Digital investigations: When is a Tree not a Tree?

15 March 2019

Digital Investigations: Never assume that a cell site seen, can provide service at the scene. Over my years of working in Law Enforcement, I was very fortunate to work on some major investigations and operations.  Working in a specialist area, such as Digital Investigations and Cell Site Analysis, I always found that a key part of that role was educating others whilst also doing my job.

As the demand increased for the use of Digital Investigators, we found ourselves spending the majority of our time supporting the Major Investigations Team or Force priority led operations.  This, in a way, had some impact on the amount of time we could spend with local detectives working within their Criminal Investigation Departments.

 

The education that CID Detectives receive on digital investigations was, in my time, quite limited, in fact I suggested an input into this subject on my very own detective’s course and, guess who got that gig……?

In terms of Digital Investigation training, it has improved substantially and there are some great courses now available.  I have also noticed an increase in DMI’s taking on this task as part of their role which is really encouraging.

When I delivered training to new detective’s, it highlighted some worrying assumptions that were being made when it comes to consideration and utilisation of digital evidence and communications data.

 

For example:

  • A robbery had taken place at the Eastshire shopping centre in the town of Fordsand
  • The suspect lives on the outskirts of the town
  • The OIC states there is a big cell tower in the centre of town, this cell site can be seen from the crime scene
  • The call data shows that the suspects mobile phone used the town centre cell site near to the time of the offence, so it is assumed that town centre cell site must provide coverage at the scene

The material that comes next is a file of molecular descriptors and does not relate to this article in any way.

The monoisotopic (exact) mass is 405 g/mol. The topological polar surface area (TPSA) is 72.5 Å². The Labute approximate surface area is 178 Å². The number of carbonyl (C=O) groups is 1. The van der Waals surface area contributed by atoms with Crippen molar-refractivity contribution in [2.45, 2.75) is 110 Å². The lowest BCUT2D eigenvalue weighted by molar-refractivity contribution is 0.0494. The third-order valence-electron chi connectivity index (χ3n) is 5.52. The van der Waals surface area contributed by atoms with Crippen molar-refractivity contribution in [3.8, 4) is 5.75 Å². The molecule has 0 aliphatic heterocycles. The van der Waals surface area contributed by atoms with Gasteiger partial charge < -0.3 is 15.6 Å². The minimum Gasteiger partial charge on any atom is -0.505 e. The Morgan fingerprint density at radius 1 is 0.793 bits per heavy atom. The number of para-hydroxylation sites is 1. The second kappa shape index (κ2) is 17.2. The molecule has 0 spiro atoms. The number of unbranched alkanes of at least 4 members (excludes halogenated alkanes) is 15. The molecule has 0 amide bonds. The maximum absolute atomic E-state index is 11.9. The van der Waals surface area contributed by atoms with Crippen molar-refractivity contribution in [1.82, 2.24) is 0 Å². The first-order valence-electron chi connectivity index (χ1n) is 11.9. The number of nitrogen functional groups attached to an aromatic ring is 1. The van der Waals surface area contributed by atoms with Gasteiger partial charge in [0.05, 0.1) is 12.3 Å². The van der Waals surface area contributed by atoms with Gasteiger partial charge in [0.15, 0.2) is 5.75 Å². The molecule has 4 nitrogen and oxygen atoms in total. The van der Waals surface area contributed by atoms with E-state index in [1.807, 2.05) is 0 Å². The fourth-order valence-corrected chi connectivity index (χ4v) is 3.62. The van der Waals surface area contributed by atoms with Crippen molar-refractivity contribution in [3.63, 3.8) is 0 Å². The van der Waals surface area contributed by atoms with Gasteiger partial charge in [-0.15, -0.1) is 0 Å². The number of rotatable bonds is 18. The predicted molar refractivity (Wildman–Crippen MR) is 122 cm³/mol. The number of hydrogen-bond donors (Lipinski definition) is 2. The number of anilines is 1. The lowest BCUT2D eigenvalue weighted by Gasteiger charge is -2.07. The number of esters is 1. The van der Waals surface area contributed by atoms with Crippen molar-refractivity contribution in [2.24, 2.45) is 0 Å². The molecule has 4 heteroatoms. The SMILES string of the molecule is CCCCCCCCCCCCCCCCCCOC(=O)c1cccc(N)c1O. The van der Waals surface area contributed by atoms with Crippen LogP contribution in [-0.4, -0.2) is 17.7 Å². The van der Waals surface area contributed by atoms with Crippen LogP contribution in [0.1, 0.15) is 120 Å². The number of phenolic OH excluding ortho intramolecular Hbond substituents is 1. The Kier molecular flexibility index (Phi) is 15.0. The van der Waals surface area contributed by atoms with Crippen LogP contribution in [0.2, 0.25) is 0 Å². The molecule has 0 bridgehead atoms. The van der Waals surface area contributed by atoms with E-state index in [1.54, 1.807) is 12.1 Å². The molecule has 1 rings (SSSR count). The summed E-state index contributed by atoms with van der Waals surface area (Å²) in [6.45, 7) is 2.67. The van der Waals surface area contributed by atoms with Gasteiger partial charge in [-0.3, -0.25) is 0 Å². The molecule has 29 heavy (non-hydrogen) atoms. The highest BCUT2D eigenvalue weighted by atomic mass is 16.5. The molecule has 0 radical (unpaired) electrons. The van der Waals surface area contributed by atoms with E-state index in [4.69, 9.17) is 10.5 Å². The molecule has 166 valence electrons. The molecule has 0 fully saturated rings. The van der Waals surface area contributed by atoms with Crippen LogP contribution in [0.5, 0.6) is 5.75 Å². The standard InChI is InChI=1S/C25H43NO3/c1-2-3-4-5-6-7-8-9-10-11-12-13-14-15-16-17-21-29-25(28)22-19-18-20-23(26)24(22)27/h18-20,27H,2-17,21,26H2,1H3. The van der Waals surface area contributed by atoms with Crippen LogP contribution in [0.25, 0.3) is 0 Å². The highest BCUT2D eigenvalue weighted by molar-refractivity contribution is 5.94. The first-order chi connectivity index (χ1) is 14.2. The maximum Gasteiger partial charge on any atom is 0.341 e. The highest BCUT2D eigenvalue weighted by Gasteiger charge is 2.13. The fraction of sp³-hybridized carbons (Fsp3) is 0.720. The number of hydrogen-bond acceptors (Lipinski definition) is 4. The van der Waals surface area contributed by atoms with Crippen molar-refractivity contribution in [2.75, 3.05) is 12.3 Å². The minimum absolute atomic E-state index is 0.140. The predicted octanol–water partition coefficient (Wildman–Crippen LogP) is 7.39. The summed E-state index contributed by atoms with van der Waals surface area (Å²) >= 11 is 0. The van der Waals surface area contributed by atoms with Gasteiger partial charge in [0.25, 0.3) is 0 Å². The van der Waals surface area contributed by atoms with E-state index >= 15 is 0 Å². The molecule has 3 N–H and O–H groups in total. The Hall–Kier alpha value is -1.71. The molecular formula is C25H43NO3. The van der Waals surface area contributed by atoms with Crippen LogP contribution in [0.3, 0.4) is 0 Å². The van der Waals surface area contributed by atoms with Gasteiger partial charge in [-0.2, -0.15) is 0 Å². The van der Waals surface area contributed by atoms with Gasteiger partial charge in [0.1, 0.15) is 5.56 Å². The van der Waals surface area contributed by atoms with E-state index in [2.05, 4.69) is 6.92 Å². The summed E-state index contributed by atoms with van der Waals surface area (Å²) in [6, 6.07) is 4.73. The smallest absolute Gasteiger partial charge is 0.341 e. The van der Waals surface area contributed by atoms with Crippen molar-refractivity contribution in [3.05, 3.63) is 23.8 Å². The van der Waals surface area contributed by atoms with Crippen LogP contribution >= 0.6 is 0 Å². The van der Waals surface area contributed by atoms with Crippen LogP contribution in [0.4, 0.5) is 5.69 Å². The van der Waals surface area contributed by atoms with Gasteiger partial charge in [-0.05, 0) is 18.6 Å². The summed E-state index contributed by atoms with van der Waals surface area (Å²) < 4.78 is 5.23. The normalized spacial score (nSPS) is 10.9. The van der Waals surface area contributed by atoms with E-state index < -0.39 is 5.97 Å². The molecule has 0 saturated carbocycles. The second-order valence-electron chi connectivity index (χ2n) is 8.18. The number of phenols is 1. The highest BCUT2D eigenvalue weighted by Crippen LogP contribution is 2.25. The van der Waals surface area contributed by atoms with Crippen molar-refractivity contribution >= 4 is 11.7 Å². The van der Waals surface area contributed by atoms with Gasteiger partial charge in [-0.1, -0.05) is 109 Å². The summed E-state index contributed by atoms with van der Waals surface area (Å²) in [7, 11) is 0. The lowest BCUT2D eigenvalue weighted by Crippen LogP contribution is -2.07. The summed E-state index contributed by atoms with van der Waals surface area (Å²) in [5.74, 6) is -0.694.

• The cell site has been plotted with the scene onto a map, and it clearly shows that the cell site is close by
Carl Osborne – Principal Cell Site Analyst (Digital Media Investigator)

This made up scenario may seem a bit farfetched and, of course, you would need to consider ALL the other traditional types of evidence, but I’m hoping some DMI’s (Digital Media Investigator)/Communications data SPOCS reading this can relate to this when it comes to communications data.

In my opinion the above is a dangerous assumption to make, but I completely understand how it was arrived at.  The logic is there, the cell site can be observed from the scene.  It’s the cell site the suspect used near to the time of the offence, on paper (literally) the cell site is approximately 4 inches away from the scene!

 

The fact is that the OIC may be right, but without a review from a DMI especially the RFPS (Radio Frequency Propagation Survey) specialists.  I hope that the recommendation to conduct a cell site survey would be done at this point, as without conducting a Cell Site survey at the scene you will never truly know the make up of cell sites serving in that area.  In fact, there could be a cell site in the immediate area that you are not even aware of.

 

I fully appreciate that not all OIC’s have the luxury of a DMI to review their case work and in my experience only a small percentage would get this review.  The questions to be asked though is – how many cases fall into this bracket?  And, are these assumptions still being made?

This blog is in no way a criticism, just a heads-up to any future investigators out there that might face some difficult questions in court.  If needed, you can even message me through my LinkedIn page or email me and I will be happy to help and discuss.

And finally, I mentioned cell sites you might not be aware of….

One of my eagle-eyed colleagues (and former milk tray man) not only discovered a stealth cell site whilst on his travels, he bravely tackled brambles, barbed wire and a grizzly bear (cannot be confirmed!) to grab a great photo of a fascinating cell site in Staffordshire.

 

Which poses the question: When is a Tree not a Tree?

Answer: When it’s a Cell Site!

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